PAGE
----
Latest diagnosis and management of diverticulitis.
A colonic diverticulum is defined as a sac-like protrusion of mucosa through the muscular component of the colonic wall (1). The terms "diverticulosis" and "diverticular disease" are used to express the presence of diverticula without associated inflammation. While the term "diverticulitis" indicates there is inflammation of a diverticulum or diverticula, which is commonly accompanied by either microscopic or macroscopic perforation (2).
In the developed world, diverticular disease of the colon is widespread and in those aged over 65 years of age it is present in greater than 65% (3). The incidence increases dramatically with time and while only 5% of the western population are affected in the fifth decade this rises steeply to over 50% by the eight decade and 60% in the ninth (4).
Although diverticulosis is extremely common, complications requiring surgery only occur in 1% of patients overall (5) and 10% of those admitted to hospital as an emergency for treatment (6). Despite this, there is a substantial healthcare burden inflicted by diverticular disease and within the United States alone it accounts for 312,000 hospital admissions, 1.5 million days of inpatient treatment and a total estimated cost of 2.6 billion dollars per annum (7).
The aetiology of the diverticulosis is poorly understood but it is probably a multi-factorial process involving dietary habits (specifically low fibre intake) as well as changes in colonic pressure, motility and wall structure that are associated with ageing (8). The pathogenesis of diverticulitis is also uncertain, however stasis or obstruction in a narrow necked diverticulum leading to overgrowth of pathogens and local tissue ischemia is thought likely (2).
This review will discuss the common presentations, investigations and current treatment strategies utilised in the management of acute diverticulitis and its complications as well as providing an up to date synopsis of existing recommendations for follow up and prevention.
Symptoms and Signs
In Western nations, diverticula are most commonly situated in the left colon (9) and 99% of patients will have some element of sigmoid involvement (10). Therefore patients commonly present with sigmoid diverticulitis that typically displays features of left iliac fossa pain and fever with raised inflammatory markers (see below). Physical exam will disclose left lower quadrant peritonism for simple disease, but in complicated cases physical examination findings may reveal a palpable abdominal mass, evidence of fistulas or obstruction, or widespread peritonitis (11).
In cases of complicated diverticulosis, a stricture may lead to obstructive symptoms with complaints of nausea, vomiting and distension being present. If a fistula has developed, a history of recurrent urinary tract infection, pneumaturia and faecaluria may also be elicited (12). In a female with a previous history of hysterectomy suspicion will be further raised as colovesical and colovaginal fistulas are rare in females with their uterus in place. If a patient reports passing stools per vagina, insertion of a vaginal speculum and inspection may confirm this latter diagnosis (12).
The differential diagnosis for diverticulitis and its complications is extensive and includes irritable bowel syndrome, inflammatory bowel disease, ischaemic or infective colitis, pelvic inflammatory disease and malignancy. It is obviously most imperative to exclude the latter differential (4), particularly in the case of a stricture that is impassable on colonoscopy, as many of these specimens following resection (32% in one series (13)) will transpire to be adenocarcinoma (4). It should also be noted that sigmoid diverticulitis may also masquerade as acute appendicitis if the colon is long and redundant or otherwise situated within the abdomen or pelvis such that the inflamed segment lies in the suprapubic region, right iliac fossa or McBurney's point (2).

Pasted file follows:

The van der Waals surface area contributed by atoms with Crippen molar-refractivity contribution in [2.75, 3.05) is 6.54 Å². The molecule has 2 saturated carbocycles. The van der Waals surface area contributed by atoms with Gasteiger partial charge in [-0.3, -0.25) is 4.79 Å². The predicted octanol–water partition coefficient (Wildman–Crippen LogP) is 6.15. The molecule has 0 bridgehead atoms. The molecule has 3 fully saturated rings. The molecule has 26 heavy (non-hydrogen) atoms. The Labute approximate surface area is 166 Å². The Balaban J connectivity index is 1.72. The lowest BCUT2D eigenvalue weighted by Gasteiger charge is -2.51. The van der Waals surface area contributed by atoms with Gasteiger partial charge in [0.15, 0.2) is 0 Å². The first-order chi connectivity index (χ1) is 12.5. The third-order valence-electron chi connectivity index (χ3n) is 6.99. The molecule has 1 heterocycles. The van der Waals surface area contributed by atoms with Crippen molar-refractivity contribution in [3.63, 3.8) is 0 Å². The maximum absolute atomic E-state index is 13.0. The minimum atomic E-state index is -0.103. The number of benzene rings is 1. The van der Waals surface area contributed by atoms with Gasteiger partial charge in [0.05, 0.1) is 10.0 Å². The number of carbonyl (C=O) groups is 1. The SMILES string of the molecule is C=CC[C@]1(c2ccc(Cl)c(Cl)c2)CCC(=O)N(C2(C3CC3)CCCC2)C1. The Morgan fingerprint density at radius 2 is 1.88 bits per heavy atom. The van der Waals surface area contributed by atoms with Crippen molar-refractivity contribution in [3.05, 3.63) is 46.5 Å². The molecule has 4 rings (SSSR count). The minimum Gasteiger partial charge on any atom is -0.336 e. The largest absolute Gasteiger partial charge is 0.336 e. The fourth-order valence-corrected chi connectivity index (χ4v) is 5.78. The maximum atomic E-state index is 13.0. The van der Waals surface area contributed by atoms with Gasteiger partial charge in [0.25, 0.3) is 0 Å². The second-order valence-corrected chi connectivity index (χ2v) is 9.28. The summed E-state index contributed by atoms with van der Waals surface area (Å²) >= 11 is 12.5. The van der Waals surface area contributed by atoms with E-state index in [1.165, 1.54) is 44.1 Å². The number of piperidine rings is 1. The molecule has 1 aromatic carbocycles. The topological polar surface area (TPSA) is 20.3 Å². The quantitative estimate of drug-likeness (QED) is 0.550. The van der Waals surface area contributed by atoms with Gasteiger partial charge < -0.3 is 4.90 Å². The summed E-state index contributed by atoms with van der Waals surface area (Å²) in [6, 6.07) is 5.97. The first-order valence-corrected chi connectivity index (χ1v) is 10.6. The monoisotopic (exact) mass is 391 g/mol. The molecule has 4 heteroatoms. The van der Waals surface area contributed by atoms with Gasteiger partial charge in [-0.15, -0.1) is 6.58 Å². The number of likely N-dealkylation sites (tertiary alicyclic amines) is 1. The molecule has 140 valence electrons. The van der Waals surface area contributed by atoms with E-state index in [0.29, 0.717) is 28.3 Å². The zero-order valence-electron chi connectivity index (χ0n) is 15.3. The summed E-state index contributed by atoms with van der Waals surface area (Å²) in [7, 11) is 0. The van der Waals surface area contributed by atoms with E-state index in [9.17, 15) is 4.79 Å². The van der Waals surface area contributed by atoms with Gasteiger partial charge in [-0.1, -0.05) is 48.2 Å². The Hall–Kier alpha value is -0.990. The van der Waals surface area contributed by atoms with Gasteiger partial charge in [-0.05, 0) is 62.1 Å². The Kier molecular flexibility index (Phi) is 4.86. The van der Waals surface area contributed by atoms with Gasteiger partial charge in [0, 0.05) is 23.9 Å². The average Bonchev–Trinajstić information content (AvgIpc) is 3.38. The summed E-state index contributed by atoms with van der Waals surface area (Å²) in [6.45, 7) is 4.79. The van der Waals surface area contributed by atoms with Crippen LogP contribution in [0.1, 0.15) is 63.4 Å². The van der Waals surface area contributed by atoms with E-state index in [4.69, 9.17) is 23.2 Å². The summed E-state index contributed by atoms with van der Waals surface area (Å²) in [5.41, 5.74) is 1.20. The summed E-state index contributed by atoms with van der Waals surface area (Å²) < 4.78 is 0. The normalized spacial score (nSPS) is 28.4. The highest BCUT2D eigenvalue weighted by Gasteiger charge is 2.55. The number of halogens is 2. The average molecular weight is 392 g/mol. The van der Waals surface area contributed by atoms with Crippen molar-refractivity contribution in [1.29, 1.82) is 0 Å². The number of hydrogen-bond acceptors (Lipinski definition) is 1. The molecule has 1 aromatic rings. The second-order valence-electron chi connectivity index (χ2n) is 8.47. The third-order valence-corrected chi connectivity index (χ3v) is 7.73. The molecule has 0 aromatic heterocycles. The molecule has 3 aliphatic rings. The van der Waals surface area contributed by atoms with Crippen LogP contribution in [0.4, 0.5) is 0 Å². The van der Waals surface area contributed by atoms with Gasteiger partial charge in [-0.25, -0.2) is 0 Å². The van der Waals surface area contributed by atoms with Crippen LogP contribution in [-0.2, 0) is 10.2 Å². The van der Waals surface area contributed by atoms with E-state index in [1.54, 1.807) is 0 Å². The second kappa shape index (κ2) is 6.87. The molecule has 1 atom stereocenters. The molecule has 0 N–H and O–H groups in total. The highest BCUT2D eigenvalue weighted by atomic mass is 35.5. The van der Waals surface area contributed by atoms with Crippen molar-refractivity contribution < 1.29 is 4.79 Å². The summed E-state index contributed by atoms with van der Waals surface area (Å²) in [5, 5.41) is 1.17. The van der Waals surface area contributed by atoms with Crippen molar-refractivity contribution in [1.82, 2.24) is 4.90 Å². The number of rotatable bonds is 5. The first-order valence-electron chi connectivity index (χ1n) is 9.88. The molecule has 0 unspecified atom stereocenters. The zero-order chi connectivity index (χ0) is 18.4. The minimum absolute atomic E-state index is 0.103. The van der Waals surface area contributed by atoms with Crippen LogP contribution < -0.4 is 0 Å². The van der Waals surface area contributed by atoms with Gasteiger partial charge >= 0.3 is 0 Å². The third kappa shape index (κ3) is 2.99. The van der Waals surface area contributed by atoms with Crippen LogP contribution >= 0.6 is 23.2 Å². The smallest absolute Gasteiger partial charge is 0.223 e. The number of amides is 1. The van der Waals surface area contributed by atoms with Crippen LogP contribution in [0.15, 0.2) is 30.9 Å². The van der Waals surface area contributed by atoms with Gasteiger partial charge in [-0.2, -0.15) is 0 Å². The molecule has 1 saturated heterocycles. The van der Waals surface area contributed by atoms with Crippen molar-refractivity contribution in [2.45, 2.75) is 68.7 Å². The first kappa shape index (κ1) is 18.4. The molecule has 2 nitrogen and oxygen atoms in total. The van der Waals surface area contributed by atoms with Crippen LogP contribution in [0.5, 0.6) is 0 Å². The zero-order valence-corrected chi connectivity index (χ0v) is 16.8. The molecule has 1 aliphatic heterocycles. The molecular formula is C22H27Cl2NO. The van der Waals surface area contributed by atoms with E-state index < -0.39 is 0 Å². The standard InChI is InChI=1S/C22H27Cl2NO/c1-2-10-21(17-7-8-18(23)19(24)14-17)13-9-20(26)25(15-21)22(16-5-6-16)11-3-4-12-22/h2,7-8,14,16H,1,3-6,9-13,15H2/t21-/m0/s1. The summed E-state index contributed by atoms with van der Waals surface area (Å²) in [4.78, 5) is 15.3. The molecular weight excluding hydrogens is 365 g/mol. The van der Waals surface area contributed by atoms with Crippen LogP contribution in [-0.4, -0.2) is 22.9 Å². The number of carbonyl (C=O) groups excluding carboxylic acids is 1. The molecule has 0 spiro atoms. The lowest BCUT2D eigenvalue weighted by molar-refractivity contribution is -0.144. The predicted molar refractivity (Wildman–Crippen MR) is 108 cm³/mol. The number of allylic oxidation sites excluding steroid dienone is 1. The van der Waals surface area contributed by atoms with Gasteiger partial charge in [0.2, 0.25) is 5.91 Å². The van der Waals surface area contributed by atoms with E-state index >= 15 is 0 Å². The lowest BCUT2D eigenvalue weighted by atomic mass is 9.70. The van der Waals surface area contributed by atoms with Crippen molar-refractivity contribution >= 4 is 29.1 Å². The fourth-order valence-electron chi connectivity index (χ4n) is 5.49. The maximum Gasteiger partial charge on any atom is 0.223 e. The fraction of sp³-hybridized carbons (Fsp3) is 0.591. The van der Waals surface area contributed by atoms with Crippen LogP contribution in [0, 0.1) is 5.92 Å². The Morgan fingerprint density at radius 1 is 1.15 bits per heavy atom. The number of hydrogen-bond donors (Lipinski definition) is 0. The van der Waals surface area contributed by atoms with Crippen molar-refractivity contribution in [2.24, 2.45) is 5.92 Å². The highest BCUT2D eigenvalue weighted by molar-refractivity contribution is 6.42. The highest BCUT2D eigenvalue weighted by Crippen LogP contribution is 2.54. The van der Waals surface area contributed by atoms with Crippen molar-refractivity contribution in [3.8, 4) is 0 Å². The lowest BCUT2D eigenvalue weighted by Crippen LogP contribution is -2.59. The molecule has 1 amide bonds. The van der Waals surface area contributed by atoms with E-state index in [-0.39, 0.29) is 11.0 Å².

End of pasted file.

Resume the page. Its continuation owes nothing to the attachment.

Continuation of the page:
Although diverticulosis is present in nearly two thirds of the elderly population, the vast majority of patients will remain entirely asymptomatic. Even so, an estimated 20% of those affected will manifest symptomatology, mainly as diverticulitis, but potentially with further complications of perforation, abscesses, fistulas, and obstruction, as well as bleeding per rectum (6).
The European Association for Endoscopic Surgeons (EAES) developed a classification scheme based upon the severity of diverticulitis, which broadly classifies patients into either simple symptomatic or complicated disease (Table 1) (14). Where an abscess or perforation develops the Hinchey classification is used as a staging tool and can provide prognostic information on the likely outcome (Table 2) (15).
Perforation is probably the most feared complication and the annual prevalence of perforated diverticulitis within a northern European population is currently thought to stand at 3.8 per 100,000 of the population, which is a figure that is increasing (16). Despite this only 1-2% of patients who attend for urgent assessment and treatment will have a gross perforation (2) but for 80% this will be their first presentation so a high index of suspicion is still required (17).
In clinical practice, inflammatory markers, commonly the White Blood Cell (WBC) count and C-Reactive Protein (CRP) level, are frequently employed to assist in diagnosing diverticulitis and its complications. In a recent retrospective study, a White Blood Cell (WBC) count >10,000/[micro]L was present in 62% of patients with Computed Tomography (CT) confirmed diverticulitis and the presence of leukocytosis was significantly more common in patients with diverticulitis and associated perforation than without (86% v 65%, p=0.01) (18).
CRP has also been shown to be of considerable benefit in the diagnosis of acute left sided colonic diverticulitis (19). A recently established diagnostic nomogram with a reported accuracy of 86% that was developed to improve the clinical diagnosis of diverticulitis includes an elevated CRP >50mg/l as well other variables including age, previous episodes, aggravation of pain on movement, absence of vomiting and localization of symptoms and tenderness in the left iliac fossa (19).
In addition, it has been demonstrated that in acute sigmoid diverticulitis a CRP below 50mg/l is unlikely to correlate with an associated perforation (negative predictive value 79%) while a CRP above 200mg/l is an indicator that the patient may have a perforation (positive predictive value 69%) (20). In this latter study, CRP also had the highest diagnostic accuracy in diagnosing perforation in acute sigmoid diverticulitis across a range of parameters assessed that included WBC count as well as less commonly used tests like bilirubin and alkaline phosphatase (20).